The Washington-Baltimore Mass Spectrometry Discussion Group received support from the ASMS Local Area Speaker Program to fund a visit on May 12, 2014 from Assistant Professor Amanda B. Hummon, the Walther Cancer Assistant Professor at the University of Notre Dame. In the seminar given during her visit, Professor Hummon described her research applying imaging mass spectrometry to three-dimensional cell cultures. The Hummon laboratory has adapted MALDI imaging protocols to examine the spatial distributions of endogenous and exogenous molecules in 3D cultures systems. In particular, they have explored the distribution of proteins and lipids in colon carcinoma spheroids. Another major focus for the Hummon lab is the application of imaging mass spectrometry and 3D cell cultures to evaluate drug penetration and metabolism. The Hummon lab treats spheroids with different drug cocktails in a microfluidic device developed by Dana Spence’s laboratory at Michigan State University. This novel 3D cell culture-based approach promises a higher-throughput drug-testing platform that is more cost-effective than similar studies with animal models. Amanda Hummon presenting her research during the Washington-Baltimore Mass Spectrometry Discussion Group meeting.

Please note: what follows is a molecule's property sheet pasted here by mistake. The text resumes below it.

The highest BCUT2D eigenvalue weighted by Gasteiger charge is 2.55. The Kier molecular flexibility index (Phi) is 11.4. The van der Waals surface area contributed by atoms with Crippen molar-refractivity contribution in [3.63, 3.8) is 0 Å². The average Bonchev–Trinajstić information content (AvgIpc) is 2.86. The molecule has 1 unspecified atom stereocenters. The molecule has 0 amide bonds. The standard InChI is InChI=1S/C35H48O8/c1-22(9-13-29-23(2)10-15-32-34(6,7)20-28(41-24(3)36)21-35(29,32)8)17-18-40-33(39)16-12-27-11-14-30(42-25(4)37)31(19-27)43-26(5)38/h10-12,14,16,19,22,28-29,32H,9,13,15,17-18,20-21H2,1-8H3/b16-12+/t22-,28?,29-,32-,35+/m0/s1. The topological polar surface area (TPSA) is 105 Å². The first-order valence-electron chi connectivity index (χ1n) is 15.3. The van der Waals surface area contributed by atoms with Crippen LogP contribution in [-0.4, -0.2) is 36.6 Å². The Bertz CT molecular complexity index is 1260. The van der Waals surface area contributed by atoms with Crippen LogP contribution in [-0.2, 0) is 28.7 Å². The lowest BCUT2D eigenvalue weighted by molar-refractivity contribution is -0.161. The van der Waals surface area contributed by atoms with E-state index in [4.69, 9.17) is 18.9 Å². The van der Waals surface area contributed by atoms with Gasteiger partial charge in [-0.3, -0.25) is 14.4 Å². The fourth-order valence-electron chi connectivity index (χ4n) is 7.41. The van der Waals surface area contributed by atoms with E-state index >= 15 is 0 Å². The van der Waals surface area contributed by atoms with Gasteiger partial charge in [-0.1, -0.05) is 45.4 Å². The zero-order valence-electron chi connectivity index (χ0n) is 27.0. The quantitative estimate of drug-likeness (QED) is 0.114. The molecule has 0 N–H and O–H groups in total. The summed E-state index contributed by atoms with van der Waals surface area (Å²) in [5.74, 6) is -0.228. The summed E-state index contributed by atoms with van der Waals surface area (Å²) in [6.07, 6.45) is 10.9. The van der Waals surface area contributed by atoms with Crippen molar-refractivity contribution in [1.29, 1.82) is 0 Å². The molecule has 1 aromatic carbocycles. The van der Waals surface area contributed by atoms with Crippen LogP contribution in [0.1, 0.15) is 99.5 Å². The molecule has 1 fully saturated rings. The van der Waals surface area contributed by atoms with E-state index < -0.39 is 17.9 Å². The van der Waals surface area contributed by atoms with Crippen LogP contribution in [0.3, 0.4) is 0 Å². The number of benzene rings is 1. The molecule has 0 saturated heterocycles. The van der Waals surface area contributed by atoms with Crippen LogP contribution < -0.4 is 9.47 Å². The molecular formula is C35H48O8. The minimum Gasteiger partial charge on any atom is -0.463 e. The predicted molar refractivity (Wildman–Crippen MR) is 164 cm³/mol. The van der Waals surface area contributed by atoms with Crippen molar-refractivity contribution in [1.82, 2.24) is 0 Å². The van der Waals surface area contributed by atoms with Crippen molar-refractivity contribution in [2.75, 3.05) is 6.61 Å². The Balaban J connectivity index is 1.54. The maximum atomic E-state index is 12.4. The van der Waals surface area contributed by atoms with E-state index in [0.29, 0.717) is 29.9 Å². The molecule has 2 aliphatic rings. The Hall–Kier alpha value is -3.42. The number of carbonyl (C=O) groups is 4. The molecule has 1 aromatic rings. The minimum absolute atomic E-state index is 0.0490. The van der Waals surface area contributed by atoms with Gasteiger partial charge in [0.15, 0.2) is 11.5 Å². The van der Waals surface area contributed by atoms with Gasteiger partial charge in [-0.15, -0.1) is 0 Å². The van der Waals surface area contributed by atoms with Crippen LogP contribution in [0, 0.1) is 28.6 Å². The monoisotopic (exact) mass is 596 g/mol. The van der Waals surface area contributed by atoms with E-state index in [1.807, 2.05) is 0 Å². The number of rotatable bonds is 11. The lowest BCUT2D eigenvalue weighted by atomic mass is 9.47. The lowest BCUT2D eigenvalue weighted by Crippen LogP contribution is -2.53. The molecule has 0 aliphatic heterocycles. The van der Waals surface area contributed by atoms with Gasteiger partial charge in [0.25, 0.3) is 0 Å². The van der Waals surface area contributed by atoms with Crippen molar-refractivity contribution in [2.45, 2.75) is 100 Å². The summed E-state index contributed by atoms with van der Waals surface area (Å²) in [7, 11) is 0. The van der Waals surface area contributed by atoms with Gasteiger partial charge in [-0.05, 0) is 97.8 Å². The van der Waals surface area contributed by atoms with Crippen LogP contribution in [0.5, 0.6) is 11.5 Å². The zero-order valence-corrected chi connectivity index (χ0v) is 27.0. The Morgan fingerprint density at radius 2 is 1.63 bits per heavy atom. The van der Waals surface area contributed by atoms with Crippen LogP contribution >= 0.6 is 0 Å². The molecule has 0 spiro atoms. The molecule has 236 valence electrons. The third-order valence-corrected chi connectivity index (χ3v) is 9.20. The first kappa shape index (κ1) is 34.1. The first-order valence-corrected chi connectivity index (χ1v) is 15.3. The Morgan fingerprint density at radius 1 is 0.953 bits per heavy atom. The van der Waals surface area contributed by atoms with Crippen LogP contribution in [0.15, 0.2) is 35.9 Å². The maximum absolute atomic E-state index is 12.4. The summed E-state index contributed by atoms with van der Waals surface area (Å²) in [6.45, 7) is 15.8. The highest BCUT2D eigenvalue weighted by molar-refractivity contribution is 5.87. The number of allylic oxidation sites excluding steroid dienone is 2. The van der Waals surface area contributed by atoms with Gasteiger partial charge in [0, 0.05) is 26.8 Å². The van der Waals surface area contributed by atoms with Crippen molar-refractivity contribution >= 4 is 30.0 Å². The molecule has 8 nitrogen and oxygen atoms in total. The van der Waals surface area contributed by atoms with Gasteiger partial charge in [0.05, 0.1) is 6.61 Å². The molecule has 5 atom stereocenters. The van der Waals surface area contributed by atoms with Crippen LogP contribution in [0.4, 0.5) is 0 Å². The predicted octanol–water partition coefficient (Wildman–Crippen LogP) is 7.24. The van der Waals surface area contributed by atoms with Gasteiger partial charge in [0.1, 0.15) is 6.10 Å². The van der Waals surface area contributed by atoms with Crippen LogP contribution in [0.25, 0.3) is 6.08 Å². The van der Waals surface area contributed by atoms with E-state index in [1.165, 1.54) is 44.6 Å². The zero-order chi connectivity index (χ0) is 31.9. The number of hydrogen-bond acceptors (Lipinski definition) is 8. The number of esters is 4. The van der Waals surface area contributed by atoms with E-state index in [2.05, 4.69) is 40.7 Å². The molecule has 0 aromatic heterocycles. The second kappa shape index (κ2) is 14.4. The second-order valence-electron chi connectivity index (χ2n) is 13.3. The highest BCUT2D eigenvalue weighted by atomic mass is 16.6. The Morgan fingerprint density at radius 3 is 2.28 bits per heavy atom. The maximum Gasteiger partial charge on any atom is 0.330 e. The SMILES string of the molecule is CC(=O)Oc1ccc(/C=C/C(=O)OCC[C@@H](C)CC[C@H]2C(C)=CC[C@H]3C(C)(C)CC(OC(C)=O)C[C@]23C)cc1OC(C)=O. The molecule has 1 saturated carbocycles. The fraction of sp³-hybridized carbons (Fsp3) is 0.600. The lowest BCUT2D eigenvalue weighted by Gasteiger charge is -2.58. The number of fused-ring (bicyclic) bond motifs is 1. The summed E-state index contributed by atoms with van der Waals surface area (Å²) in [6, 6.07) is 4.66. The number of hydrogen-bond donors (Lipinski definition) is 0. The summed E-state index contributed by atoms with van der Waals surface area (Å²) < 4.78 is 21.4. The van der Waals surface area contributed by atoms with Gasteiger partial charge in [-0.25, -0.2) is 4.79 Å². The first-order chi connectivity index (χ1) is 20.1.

Additional information regarding the ASMS-sponsored speaker program, whose objectives are to (i) support vibrant seminar programs at local MS discussion groups, (ii) increase exposure of students at non-PhD granting institutions to research in mass spectrometry, and (iii) promote exposure and professional development of young MS professionals at the onset of an independent research career, may be found at: http://www.asms.org/member-center/discussion-groups